MSP, MDOT, AAA To Motorists: ‘Don’t Drive Intexticated’

Glen Burnie, MD  — The Maryland State Police, Maryland Department of Transportation Motor Vehicle Administration and AAA Mid-Atlantic have teamed up to remind motorists of the risks of distracted driving.

Officials noted that each year on Maryland roads, distracted driving is reported as a factor in nearly 200 fatalities and more than 28,000 injuries. AAA Mid-Atlantic’s traffic safety campaign, “Don’t Drive Intoxicated, Don’t Drive Intexticated,” encourages people to change texting behaviors behind the wheel.

According to the National Highway Traffic SafetyAdministration (NHTSA), sending
or reading a text takes your eyes off the road for five seconds. At 55mph, those five seconds equate to traveling the length of a football field blindfolded.

Distracted driving is especially concerning among younger drivers. NHTSA data since 2007 indicates drivers between ages 16 and 24 use handheld electronic devices while driving at higher rates compared to older drivers.

In addition to using a cellphone while operating a motor vehicle, distracted driving can include anything that takes a driver’s attention away from driving, such as eating, changing radio stations and talking to passengers. “Our strict enforcement of traffic laws is a daily reminder to drivers that our laws are in place for their safety,” said Captain Daniel Pickett, of the Maryland State Police Field Operations Bureau. “Violation of those laws impacts the safety of everyone on our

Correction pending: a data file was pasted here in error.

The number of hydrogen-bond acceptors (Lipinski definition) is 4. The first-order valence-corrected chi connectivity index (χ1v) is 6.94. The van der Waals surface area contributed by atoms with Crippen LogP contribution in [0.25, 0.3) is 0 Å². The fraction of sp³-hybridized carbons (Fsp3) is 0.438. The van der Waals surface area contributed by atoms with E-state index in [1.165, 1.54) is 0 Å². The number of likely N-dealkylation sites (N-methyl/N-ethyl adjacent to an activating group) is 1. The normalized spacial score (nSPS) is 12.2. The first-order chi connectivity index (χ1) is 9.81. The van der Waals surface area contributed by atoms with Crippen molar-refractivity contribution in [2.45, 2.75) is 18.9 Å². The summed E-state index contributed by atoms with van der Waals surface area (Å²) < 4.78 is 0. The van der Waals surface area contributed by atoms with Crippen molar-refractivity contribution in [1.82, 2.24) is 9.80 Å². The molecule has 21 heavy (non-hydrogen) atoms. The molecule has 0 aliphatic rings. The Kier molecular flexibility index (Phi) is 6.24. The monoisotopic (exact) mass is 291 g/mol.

In Maryland, fines for using a cellphone while driving are $83 for the first offense, $140 for a second offense and $160 for a third offense. Writing, sending or reading a text or electronic message while driving can result in a $70 fine and one point on the
driver’s record. These penalties increase if the use of a device contributes to a crash, serious injury or death.

As part of its awareness campaign, MDOT MVA offers these safedriving tips:


  • Serve as an example for your family and friends by avoiding distractions while driving.
  •  Pull over and park in a safe location if you need to send a text
  • message.
  • Designate a passenger to respond to any messages while you are
  • behind the wheel.
  • Save social media for later. Do not use your phone for social media while driving.
  • Put your cellphone in the trunk, glove box or back seat if you are tempted to use it.
  • Speak up. If your friends or family use their cellphones while driving, ask them to stop.
  • Also, keep police and other emergency responders safe and MOVE OVER if it’s safe to do so,or slow down when approaching a stopped emergency vehicle using visual signals.

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